Holidays are usually a time for reconnecting, but if you are married — and not so happily — seasonal preparations and celebrations can put a major strain on relationships that are already teetering on the brink. So how do you celebrate the holidays when you don’t think your marriage will make it?  Here are some tips for getting through it all.

Ask for help from friends and family. If it looks like getting divorced will be one of your New Year’s resolutions, but you and your spouse are still together, you may want to confide your situation to a friend or family member. But limit what you share to just one or two people. If you blab to everyone, your spouse could hear of it, your marriage will suffer even more, and your holiday will explode into ruin for everyone – especially if you have children.

Curb holiday spending. Heading into divorce deeply in debt complicates everything, so don’t drown your guilt or sorrow in shopping. This may not be the most picture-perfect memorable holiday season, and that’s okay – right now, you are just trying to get through.

Lighten up your expectations. Holidays are about getting together, but divorce is about breaking up. Get through this pressure-packed time of year by focusing on others.  Maintain a gracious spirit and be grateful for every good thing you have. Consider what’s most important to yourself and your family, and pare celebrations down to just those things.

Don’t let marital storms destroy your joy. Think of your marital problems the same way you would a big storm during the holidays. You might have to change your plans a bit, re-arrange schedules and deal with some unpleasantness. But you can still figure out ways to celebrate without the downpour derailing your holiday. Find and share every little joy you can this holiday season.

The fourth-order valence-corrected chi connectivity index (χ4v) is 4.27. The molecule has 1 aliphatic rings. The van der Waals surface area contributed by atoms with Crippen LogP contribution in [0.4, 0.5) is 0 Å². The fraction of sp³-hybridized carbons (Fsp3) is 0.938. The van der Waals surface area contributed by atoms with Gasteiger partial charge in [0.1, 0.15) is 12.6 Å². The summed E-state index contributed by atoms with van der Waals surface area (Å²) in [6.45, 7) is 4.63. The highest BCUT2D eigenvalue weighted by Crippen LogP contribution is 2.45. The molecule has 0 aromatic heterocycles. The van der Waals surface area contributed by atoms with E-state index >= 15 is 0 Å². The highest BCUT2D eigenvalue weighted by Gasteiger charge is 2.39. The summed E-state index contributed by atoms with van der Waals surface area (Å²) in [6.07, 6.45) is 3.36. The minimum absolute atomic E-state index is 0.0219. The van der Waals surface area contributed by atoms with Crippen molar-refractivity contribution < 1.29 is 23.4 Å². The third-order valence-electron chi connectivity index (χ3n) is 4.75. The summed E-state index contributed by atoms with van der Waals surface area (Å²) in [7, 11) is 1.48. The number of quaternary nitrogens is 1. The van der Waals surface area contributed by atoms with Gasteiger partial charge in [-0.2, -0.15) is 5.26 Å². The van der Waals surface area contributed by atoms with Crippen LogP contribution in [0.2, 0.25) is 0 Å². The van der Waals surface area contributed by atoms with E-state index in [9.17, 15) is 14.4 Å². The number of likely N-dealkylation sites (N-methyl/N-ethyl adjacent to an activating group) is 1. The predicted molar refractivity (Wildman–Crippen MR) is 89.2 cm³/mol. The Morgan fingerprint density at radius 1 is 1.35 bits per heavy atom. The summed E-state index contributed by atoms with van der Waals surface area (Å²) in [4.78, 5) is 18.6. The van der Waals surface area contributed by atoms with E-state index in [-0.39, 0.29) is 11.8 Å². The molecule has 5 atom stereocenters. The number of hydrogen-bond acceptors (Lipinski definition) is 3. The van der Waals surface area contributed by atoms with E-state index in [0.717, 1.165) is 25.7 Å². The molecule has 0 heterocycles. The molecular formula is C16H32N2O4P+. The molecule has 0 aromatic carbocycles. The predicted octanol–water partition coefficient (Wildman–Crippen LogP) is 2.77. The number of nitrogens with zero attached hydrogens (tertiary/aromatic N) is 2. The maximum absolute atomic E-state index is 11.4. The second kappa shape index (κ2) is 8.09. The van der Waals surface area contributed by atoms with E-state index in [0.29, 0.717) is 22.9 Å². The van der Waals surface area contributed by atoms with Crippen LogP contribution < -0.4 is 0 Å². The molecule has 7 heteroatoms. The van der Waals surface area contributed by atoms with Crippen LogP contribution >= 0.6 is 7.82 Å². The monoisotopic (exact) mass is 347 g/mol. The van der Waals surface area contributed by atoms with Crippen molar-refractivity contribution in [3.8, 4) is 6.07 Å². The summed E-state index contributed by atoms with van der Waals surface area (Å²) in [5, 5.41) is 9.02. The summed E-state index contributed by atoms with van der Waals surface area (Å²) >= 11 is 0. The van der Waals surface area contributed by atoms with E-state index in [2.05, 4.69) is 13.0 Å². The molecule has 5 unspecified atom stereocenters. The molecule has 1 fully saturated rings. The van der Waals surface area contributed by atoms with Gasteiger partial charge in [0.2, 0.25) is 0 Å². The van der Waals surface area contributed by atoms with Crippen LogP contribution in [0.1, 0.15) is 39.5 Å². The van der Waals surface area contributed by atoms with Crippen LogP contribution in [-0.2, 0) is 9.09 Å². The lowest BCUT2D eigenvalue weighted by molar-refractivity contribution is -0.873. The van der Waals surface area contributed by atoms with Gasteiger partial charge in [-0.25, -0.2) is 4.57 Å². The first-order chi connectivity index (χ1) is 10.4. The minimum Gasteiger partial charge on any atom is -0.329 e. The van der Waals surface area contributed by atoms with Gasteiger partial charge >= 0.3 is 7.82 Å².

Don’t squabble with your spouse. Keeping your emotions in check is key, so resentment doesn’t overcome you during the holidays.  If you act in anger now, you may ruin your chances to get to a peaceful divorce settlement with your spouse in the New Year.  And, fighting in front of the kids is never a good idea. Children learn what they see at home, and they will take to heart things you say in anger.

Take your time. When the holidays draw to a close, don’t rush headlong into divorce. Take as much time to plan your divorce strategy as you devoted to shopping and decorating for the holidays – this preparation will pay off for an entire lifetime, instead of just one season.

Think peace. The more peace you can bring into your life, now and in the coming year, the more centered you will feel, which will affect your entire family. You have many options available to you as you end your marriage: negotiation between you, mediation, collaborative divorce, and litigation. Choose the avenue that will bring the most peaceful resolution for you and your spouse.

 

Nine Holiday Tips For Divorced Moms, Dads, and Kids

Family Christmas Fun Divorces

Family Christmas Fun DivorcesFamily holidays are held up to impossible standards by the media and our memories. Gatherings, gifts, meals and events are all expected to be picture perfect. Who could possibly live up to these standards?

Add the realities of separation and divorce and the holidays become that much more difficult. As families start wrestling with custody and visitation schedules, winter vacations and even gift-giving, the phones start ringing off the hook in family law offices all over the country.